Only problem is Davis isn’t a can’t miss, but a swing-and-a-miss.

When he first arrived, Davis showed great power potential, but also was able to be selective and go to the opposite field. He showed an ability to act like a hitter. He did it the other night when he drew a walk in the tenth inning and scored the winning run in the Matt Harvey game.

“In that situation the pitcher knows the batter will be trying to hit it out of the park,’’ manager Terry Collins said. “He’ll be trying to get the batter to chase after a bad pitch, but Ike resisted.’’

It was a good piece of hitting, but one we’ve not often seen from Davis, who tries to go for the homer, even on pitches low and away.

Davis’ slow start should definitely cause the Mets to resist the temptation of signing him to a multi-year extension. Davis is hitting a paltry .170 with a .270 on-base percentage. He already has 35 strikeouts with just 17 hits and 13 walks. He has four homers and eight RBI.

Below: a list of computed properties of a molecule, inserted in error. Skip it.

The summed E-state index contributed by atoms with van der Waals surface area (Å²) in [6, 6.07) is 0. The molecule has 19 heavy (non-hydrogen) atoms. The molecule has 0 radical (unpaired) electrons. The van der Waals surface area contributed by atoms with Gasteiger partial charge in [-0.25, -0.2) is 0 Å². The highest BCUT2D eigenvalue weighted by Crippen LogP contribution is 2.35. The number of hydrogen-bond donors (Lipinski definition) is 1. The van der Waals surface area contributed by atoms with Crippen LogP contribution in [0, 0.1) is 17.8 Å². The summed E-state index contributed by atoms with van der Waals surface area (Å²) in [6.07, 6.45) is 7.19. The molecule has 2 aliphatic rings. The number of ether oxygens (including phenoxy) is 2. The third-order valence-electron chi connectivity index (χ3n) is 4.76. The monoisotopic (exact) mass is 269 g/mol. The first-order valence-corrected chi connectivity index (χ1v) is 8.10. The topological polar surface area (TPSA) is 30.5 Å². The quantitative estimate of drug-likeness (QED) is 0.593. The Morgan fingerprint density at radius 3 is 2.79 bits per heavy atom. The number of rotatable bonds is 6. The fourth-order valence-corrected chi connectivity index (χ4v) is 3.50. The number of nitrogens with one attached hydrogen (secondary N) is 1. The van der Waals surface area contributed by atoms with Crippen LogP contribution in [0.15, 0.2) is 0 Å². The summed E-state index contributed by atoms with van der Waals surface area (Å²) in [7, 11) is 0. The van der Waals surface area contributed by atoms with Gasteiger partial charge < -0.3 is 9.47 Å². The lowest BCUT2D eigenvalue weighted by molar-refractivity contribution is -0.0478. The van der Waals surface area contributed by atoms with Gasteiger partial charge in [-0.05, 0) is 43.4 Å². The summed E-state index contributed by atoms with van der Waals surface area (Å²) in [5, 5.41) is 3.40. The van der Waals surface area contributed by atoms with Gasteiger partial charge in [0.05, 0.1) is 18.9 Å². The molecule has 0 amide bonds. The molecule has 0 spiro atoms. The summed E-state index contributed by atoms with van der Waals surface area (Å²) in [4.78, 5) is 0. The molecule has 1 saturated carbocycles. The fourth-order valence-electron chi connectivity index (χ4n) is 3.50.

None of those numbers warrant giving Davis an extension, or even thinking of it.

We know Davis has the potential to hit 32 homers because he’s already done it. However, whatever run production Davis is capable of providing isn’t worth his 186 projected strikeouts. Davis said earlier this spring that “I’m a home run hitter and strikeouts are going to happen,’’ which illustrates a refusal to work on the finer points of hitting.

That sizes up Davis in one short, compact stroke, something we don’t see from him at the plate.

Mechanically he’s a mess, with a dramatic hitch and propensity for lunging at pitches. His mental approach is much worse. You just have to watch a few at-bats to know he has no plan or patience at the plate. Davis is supposed to be a young lion, a future face of the franchise, but they are already starting to pinch-hit for him.

For this, any talk of a long-term deal is not only premature, but absurd.

Please follow me on Twitter @jdelcos

 

May 03

Mets Wrap: Late Magic Beats Braves